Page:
Tackling the Pengelly Double Dip Race: Part One


Those of us in the running world have our “dream races”— a mental list of the races we want to run. One of the races on my list has been the Pengelly Double Dip, a 13.5 mile trail run with 2,700 feet elevation gain.

The race starts at Riverbowl East Field at the University of Montana and goes up the M trail, down the Fire Road, through the Cox family property, up Crazy Canyon Trail, to the saddle—half a mile below Mount Sentinel—up to University Mountain, back to the saddle, summits Mount Sentinel, back to the saddle, down the Hellgate Canyon Trail, to the Kim Williams, and back to the Riverbowl East Field at UM.

Talk about a calf-burning, throat-burning, blister-forming race. The most common injuries are knee scrapes on the runners who sail down the Hellgate Canyon Trail and trip by catching a toe on a rock.

I stumbled across the Pengelly Double Dip in its debut in 2004. Some friends and I had heard about the race and decided to sign up that morning. In its first year—organized by Youth Homes—relay teams were allowed. My friends and I weren’t in shape so we decided to form a team of three. The relay teams were so loosely organized that they allowed us to pick the hand-off points.

Since we were ignorant about the race course, we picked the top of the M Trail as the first hand off. We assumed this was the hardest part of the race (not so it turns out) so the only male on our team heroically offered to run that portion. I ran the second part of the race, which was probably the easiest, and handed off to our third runner at the saddle.

The poor girl had to hike up Mount Sentinel first since no transportation was provided. After my hand-off I headed down the face of Sentinel to watch my exhausted friend finish. I was in awe of the dozens of runners who finished the race that year. I secretly decided I would run the entire race some day, but I still didn’t know what a challenge it was until recently.

I made the decision to run the Pengelly Double Dip in January when the Pengelly co-race director asked me about my running goals for the year. I told her all I really wanted to run was the Pengelly Double Dip.

I felt a mixture of fear and excitement when she gave me her blessing. (It’s been a Run Wild Missoula event since 2008 and I wanted to make sure the race directors didn’t need my help on race day first.)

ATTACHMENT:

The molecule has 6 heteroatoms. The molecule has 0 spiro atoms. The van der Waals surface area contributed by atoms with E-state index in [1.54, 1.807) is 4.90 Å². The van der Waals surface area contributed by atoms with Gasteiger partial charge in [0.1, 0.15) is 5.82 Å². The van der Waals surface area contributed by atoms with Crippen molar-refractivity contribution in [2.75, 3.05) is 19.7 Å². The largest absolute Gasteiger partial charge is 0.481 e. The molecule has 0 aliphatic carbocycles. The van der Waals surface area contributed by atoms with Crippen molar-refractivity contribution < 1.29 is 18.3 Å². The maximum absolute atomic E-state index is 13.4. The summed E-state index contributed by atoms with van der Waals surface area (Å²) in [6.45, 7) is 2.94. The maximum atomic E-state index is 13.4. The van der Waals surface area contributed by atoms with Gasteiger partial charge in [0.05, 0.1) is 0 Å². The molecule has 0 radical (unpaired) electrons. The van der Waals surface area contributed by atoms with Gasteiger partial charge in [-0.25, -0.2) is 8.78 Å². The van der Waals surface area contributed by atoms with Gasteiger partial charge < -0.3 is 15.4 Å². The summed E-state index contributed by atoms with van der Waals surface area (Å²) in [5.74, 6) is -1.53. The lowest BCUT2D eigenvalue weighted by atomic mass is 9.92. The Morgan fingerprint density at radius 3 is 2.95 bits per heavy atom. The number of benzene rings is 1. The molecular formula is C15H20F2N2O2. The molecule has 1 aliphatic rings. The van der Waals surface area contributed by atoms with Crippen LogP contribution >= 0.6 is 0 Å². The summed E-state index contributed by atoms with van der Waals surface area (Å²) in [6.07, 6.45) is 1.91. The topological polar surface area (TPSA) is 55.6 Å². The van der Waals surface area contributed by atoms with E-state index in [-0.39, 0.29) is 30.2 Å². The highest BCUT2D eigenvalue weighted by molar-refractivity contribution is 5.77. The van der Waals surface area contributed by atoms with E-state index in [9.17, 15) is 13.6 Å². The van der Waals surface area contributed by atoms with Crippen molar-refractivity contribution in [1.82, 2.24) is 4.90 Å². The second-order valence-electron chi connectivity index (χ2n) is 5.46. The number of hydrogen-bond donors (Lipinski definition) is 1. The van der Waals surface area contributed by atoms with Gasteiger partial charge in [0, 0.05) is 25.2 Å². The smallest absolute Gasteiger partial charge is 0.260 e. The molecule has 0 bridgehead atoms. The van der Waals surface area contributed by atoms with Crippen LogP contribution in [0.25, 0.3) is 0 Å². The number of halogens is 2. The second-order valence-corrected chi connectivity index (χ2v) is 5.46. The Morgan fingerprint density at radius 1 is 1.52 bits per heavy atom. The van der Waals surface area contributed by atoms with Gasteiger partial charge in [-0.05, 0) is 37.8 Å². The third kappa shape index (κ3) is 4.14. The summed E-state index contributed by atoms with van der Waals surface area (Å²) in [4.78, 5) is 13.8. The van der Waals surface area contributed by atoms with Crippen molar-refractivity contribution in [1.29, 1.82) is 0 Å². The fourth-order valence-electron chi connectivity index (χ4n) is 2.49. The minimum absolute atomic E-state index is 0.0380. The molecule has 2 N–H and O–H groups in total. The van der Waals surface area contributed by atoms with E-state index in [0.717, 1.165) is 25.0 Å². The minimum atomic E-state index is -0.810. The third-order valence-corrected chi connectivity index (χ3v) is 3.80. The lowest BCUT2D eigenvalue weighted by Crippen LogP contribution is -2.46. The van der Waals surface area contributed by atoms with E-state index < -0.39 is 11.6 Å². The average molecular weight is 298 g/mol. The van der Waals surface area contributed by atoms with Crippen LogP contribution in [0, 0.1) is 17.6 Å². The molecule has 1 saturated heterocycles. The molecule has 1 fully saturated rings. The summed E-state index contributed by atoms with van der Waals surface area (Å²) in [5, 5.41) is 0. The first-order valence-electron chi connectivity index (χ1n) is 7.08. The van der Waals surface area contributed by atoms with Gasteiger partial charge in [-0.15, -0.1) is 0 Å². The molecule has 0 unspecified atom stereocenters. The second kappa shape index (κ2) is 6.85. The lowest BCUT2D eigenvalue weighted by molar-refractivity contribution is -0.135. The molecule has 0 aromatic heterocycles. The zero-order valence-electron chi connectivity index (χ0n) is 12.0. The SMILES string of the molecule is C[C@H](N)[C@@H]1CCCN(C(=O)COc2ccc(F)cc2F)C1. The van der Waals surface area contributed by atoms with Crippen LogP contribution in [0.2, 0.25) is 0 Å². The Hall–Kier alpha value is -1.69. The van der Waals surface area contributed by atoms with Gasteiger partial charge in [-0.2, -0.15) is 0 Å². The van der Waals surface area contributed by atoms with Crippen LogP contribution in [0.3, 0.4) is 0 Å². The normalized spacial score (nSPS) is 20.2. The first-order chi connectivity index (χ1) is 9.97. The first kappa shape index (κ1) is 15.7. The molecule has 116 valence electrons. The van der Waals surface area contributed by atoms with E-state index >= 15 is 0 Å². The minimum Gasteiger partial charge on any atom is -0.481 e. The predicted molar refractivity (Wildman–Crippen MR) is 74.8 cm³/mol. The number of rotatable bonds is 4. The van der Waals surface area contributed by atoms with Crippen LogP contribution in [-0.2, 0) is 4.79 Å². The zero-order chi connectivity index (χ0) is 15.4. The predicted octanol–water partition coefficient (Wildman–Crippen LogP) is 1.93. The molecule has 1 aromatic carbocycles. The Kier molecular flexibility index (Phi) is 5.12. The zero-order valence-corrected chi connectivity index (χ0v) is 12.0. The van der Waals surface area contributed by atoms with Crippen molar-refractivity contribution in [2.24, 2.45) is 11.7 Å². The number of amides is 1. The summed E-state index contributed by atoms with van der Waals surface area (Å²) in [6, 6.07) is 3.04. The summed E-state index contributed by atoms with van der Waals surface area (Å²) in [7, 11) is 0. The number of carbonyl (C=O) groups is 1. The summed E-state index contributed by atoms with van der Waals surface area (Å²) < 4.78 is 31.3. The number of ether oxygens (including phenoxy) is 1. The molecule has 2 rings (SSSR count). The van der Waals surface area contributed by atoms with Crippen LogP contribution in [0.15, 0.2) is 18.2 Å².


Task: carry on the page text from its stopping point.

I tried to run hills this spring, but a calf injury held me back a little. I was able to do a few trail runs with the Run Wild Missoula Trail Running Class in the Rattlesnake, on Waterworks Hills, Mount Sentinel, and Jumbo.

Then, two weeks before the Pengelly, I decided to test myself and ran the course. I had run most of it in sections over the years, but I had never been to the top of University Mountain. The terrain was so steep that I walked most of it, but the view was incredible and the wildflowers were just beginning to bloom.

I was short of time that day, so I ran down the face of Mt. Sentinel instead of down the Hellgate Canyon Trail. About mid-way down exhaustion hit me: I was thinking about what I was going to eat when I got home and whether or not I should take a shower first. I thought to myself, I’ll stuff a handful of sesame sticks in my mouth, then get in the shower and have a banana waiting for me when I get out. I was so hungry and tired that I was afraid I would get in a car accident on the way home. I felt defeated.

The worst part is that I had cut the course short by going down the face of Mount Sentinel instead of the Hellgate Canyon Trail and I finished in 2 hours and 45 minutes. I was hoping I would finish the race in sub-2 and a half hours. Now I wasn’t sure that was possible. The night after running the course I had crazy dreams about the race. I wasn’t just a running race: I had to take tests and go through obstacles to get to the finish. It seems the Pengelly Double Dip Race is haunting me.

This weekend, though, thousands of runners will compete in the Missoula Marathon, Half Marathon, and Relay. Only a few of those athletes will win their race category. I can only imagine the magnitude of camaraderie most of the runners will experience on the course this Sunday. Good luck this weekend, runners, and have fun out there!

Photo Above by Neil Chaput de Saintonge

Come back later in the week to read about Eva’s epic adventure in her dream race.

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Eva Dunn-Froebig is the executive director of Run Wild Missoula and has been running since the seventh grade. She moved to Missoula 12 years ago from upstate New York to attend the University of Montana’s Journalism School graduate program. Eva never dreamed that she would have a running-related job and feels lucky to be a participant in Missoula’s vibrant running community.